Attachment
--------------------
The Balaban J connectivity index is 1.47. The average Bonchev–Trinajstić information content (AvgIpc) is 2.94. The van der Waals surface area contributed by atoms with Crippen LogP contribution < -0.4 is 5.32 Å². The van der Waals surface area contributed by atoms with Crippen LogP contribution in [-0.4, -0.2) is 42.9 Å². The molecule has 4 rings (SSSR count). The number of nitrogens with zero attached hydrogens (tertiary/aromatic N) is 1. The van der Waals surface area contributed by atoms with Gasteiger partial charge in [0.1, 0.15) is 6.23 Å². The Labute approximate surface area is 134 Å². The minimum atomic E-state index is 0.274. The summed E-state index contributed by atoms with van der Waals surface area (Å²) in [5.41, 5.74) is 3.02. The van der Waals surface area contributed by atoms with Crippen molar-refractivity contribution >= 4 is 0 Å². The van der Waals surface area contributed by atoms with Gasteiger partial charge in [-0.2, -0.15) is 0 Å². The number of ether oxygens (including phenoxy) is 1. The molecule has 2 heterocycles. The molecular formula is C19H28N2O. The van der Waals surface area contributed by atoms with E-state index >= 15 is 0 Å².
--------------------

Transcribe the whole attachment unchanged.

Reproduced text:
The Balaban J connectivity index is 1.47. The average Bonchev–Trinajstić information content (AvgIpc) is 2.94. The van der Waals surface area contributed by atoms with Crippen LogP contribution < -0.4 is 5.32 Å². The van der Waals surface area contributed by atoms with Crippen LogP contribution in [-0.4, -0.2) is 42.9 Å². The molecule has 4 rings (SSSR count). The number of nitrogens with zero attached hydrogens (tertiary/aromatic N) is 1. The van der Waals surface area contributed by atoms with Gasteiger partial charge in [0.1, 0.15) is 6.23 Å². The Labute approximate surface area is 134 Å². The minimum atomic E-state index is 0.274. The summed E-state index contributed by atoms with van der Waals surface area (Å²) in [5.41, 5.74) is 3.02. The van der Waals surface area contributed by atoms with Crippen molar-refractivity contribution >= 4 is 0 Å². The van der Waals surface area contributed by atoms with Gasteiger partial charge in [-0.2, -0.15) is 0 Å². The number of ether oxygens (including phenoxy) is 1. The molecule has 2 heterocycles. The molecular formula is C19H28N2O. The van der Waals surface area contributed by atoms with E-state index >= 15 is 0 Å².